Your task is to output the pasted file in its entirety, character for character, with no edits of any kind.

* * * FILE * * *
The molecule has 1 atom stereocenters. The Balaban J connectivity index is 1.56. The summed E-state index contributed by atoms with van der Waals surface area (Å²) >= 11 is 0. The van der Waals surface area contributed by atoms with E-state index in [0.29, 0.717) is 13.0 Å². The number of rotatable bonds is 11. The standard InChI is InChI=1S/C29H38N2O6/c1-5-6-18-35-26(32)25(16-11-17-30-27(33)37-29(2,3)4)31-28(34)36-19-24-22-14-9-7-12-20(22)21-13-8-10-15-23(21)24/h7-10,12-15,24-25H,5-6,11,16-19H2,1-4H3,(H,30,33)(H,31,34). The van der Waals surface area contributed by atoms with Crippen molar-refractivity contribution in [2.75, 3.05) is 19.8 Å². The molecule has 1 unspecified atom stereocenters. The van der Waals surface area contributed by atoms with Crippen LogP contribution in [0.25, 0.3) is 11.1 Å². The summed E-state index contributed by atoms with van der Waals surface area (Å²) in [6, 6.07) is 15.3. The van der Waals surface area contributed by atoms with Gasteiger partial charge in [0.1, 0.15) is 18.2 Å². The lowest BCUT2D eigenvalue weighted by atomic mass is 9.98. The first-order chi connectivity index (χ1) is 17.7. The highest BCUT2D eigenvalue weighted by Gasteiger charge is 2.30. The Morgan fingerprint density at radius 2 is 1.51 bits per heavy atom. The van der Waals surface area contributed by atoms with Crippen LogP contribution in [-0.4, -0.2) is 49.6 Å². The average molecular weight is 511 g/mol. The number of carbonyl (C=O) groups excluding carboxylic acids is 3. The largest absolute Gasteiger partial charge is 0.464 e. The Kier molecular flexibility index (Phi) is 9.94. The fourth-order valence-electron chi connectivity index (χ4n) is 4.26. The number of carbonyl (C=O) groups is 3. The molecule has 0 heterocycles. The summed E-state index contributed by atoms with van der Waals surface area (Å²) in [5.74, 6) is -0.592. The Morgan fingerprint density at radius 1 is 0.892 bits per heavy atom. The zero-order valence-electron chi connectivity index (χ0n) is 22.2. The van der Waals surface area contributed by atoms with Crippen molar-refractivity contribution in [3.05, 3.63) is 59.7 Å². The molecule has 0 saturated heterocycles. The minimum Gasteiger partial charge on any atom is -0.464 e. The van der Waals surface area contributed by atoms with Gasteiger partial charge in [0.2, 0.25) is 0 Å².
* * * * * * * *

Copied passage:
The molecule has 1 atom stereocenters. The Balaban J connectivity index is 1.56. The summed E-state index contributed by atoms with van der Waals surface area (Å²) >= 11 is 0. The van der Waals surface area contributed by atoms with E-state index in [0.29, 0.717) is 13.0 Å². The number of rotatable bonds is 11. The standard InChI is InChI=1S/C29H38N2O6/c1-5-6-18-35-26(32)25(16-11-17-30-27(33)37-29(2,3)4)31-28(34)36-19-24-22-14-9-7-12-20(22)21-13-8-10-15-23(21)24/h7-10,12-15,24-25H,5-6,11,16-19H2,1-4H3,(H,30,33)(H,31,34). The van der Waals surface area contributed by atoms with Crippen molar-refractivity contribution in [2.75, 3.05) is 19.8 Å². The molecule has 1 unspecified atom stereocenters. The van der Waals surface area contributed by atoms with Crippen LogP contribution in [0.25, 0.3) is 11.1 Å². The summed E-state index contributed by atoms with van der Waals surface area (Å²) in [6, 6.07) is 15.3. The van der Waals surface area contributed by atoms with Gasteiger partial charge in [0.1, 0.15) is 18.2 Å². The lowest BCUT2D eigenvalue weighted by atomic mass is 9.98. The first-order chi connectivity index (χ1) is 17.7. The highest BCUT2D eigenvalue weighted by Gasteiger charge is 2.30. The Morgan fingerprint density at radius 2 is 1.51 bits per heavy atom. The van der Waals surface area contributed by atoms with Crippen LogP contribution in [-0.4, -0.2) is 49.6 Å². The average molecular weight is 511 g/mol. The number of carbonyl (C=O) groups excluding carboxylic acids is 3. The largest absolute Gasteiger partial charge is 0.464 e. The Kier molecular flexibility index (Phi) is 9.94. The fourth-order valence-electron chi connectivity index (χ4n) is 4.26. The number of carbonyl (C=O) groups is 3. The molecule has 0 heterocycles. The summed E-state index contributed by atoms with van der Waals surface area (Å²) in [5.74, 6) is -0.592. The Morgan fingerprint density at radius 1 is 0.892 bits per heavy atom. The zero-order valence-electron chi connectivity index (χ0n) is 22.2. The van der Waals surface area contributed by atoms with Crippen molar-refractivity contribution in [3.05, 3.63) is 59.7 Å². The molecule has 0 saturated heterocycles. The minimum Gasteiger partial charge on any atom is -0.464 e. The van der Waals surface area contributed by atoms with Gasteiger partial charge in [0.2, 0.25) is 0 Å².